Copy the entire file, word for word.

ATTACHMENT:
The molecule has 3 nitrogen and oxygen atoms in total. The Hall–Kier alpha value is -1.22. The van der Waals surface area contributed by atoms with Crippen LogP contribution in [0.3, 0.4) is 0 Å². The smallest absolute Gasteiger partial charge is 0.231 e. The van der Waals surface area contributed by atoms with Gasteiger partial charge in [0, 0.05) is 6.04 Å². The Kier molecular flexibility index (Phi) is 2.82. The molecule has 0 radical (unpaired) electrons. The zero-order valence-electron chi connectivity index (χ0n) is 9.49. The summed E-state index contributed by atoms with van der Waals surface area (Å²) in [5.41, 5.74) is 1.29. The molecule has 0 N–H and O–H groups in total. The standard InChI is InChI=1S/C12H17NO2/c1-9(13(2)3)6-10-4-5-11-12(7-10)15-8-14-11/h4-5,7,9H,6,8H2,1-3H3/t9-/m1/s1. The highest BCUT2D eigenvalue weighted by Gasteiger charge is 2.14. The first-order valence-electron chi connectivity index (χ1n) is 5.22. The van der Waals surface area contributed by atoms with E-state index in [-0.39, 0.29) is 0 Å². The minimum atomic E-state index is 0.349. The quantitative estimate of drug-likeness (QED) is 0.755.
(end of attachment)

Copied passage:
The molecule has 3 nitrogen and oxygen atoms in total. The Hall–Kier alpha value is -1.22. The van der Waals surface area contributed by atoms with Crippen LogP contribution in [0.3, 0.4) is 0 Å². The smallest absolute Gasteiger partial charge is 0.231 e. The van der Waals surface area contributed by atoms with Gasteiger partial charge in [0, 0.05) is 6.04 Å². The Kier molecular flexibility index (Phi) is 2.82. The molecule has 0 radical (unpaired) electrons. The zero-order valence-electron chi connectivity index (χ0n) is 9.49. The summed E-state index contributed by atoms with van der Waals surface area (Å²) in [5.41, 5.74) is 1.29. The molecule has 0 N–H and O–H groups in total. The standard InChI is InChI=1S/C12H17NO2/c1-9(13(2)3)6-10-4-5-11-12(7-10)15-8-14-11/h4-5,7,9H,6,8H2,1-3H3/t9-/m1/s1. The highest BCUT2D eigenvalue weighted by Gasteiger charge is 2.14. The first-order valence-electron chi connectivity index (χ1n) is 5.22. The van der Waals surface area contributed by atoms with E-state index in [-0.39, 0.29) is 0 Å². The minimum atomic E-state index is 0.349. The quantitative estimate of drug-likeness (QED) is 0.755.